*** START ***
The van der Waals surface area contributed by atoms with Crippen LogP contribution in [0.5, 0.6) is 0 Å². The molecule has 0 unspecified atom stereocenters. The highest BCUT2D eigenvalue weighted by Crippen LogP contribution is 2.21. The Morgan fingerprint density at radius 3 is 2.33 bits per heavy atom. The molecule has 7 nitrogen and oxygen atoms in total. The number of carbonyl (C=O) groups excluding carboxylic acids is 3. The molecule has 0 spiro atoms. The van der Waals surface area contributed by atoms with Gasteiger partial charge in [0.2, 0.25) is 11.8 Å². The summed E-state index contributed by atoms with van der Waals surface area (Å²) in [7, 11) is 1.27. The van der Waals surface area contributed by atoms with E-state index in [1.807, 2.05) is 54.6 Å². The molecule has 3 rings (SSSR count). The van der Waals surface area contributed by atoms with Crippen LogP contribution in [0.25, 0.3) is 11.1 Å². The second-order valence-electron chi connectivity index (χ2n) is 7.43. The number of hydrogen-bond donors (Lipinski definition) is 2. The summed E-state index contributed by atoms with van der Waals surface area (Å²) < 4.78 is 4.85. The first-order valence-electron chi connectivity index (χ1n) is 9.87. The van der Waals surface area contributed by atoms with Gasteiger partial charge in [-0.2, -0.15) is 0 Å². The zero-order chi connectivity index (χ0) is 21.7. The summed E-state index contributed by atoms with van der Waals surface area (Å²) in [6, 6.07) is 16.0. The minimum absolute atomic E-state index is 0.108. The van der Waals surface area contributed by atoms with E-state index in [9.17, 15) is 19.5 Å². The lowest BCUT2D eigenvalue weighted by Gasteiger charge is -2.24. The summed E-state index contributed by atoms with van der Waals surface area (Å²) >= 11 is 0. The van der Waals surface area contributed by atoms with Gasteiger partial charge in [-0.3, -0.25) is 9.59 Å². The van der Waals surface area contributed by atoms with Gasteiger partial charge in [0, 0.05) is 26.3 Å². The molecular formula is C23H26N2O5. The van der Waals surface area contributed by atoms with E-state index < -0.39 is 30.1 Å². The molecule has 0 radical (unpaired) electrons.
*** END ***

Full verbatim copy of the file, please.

The van der Waals surface area contributed by atoms with Crippen LogP contribution in [0.5, 0.6) is 0 Å². The molecule has 0 unspecified atom stereocenters. The highest BCUT2D eigenvalue weighted by Crippen LogP contribution is 2.21. The Morgan fingerprint density at radius 3 is 2.33 bits per heavy atom. The molecule has 7 nitrogen and oxygen atoms in total. The number of carbonyl (C=O) groups excluding carboxylic acids is 3. The molecule has 0 spiro atoms. The van der Waals surface area contributed by atoms with Gasteiger partial charge in [0.2, 0.25) is 11.8 Å². The summed E-state index contributed by atoms with van der Waals surface area (Å²) in [7, 11) is 1.27. The van der Waals surface area contributed by atoms with E-state index in [1.807, 2.05) is 54.6 Å². The molecule has 3 rings (SSSR count). The van der Waals surface area contributed by atoms with Crippen LogP contribution in [0.25, 0.3) is 11.1 Å². The second-order valence-electron chi connectivity index (χ2n) is 7.43. The number of hydrogen-bond donors (Lipinski definition) is 2. The summed E-state index contributed by atoms with van der Waals surface area (Å²) < 4.78 is 4.85. The first-order valence-electron chi connectivity index (χ1n) is 9.87. The van der Waals surface area contributed by atoms with Gasteiger partial charge in [-0.2, -0.15) is 0 Å². The zero-order chi connectivity index (χ0) is 21.7. The summed E-state index contributed by atoms with van der Waals surface area (Å²) in [6, 6.07) is 16.0. The minimum absolute atomic E-state index is 0.108. The van der Waals surface area contributed by atoms with E-state index in [9.17, 15) is 19.5 Å². The lowest BCUT2D eigenvalue weighted by Gasteiger charge is -2.24. The summed E-state index contributed by atoms with van der Waals surface area (Å²) >= 11 is 0. The van der Waals surface area contributed by atoms with Gasteiger partial charge in [-0.3, -0.25) is 9.59 Å². The van der Waals surface area contributed by atoms with Gasteiger partial charge in [0, 0.05) is 26.3 Å². The molecular formula is C23H26N2O5. The van der Waals surface area contributed by atoms with E-state index < -0.39 is 30.1 Å². The molecule has 0 radical (unpaired) electrons.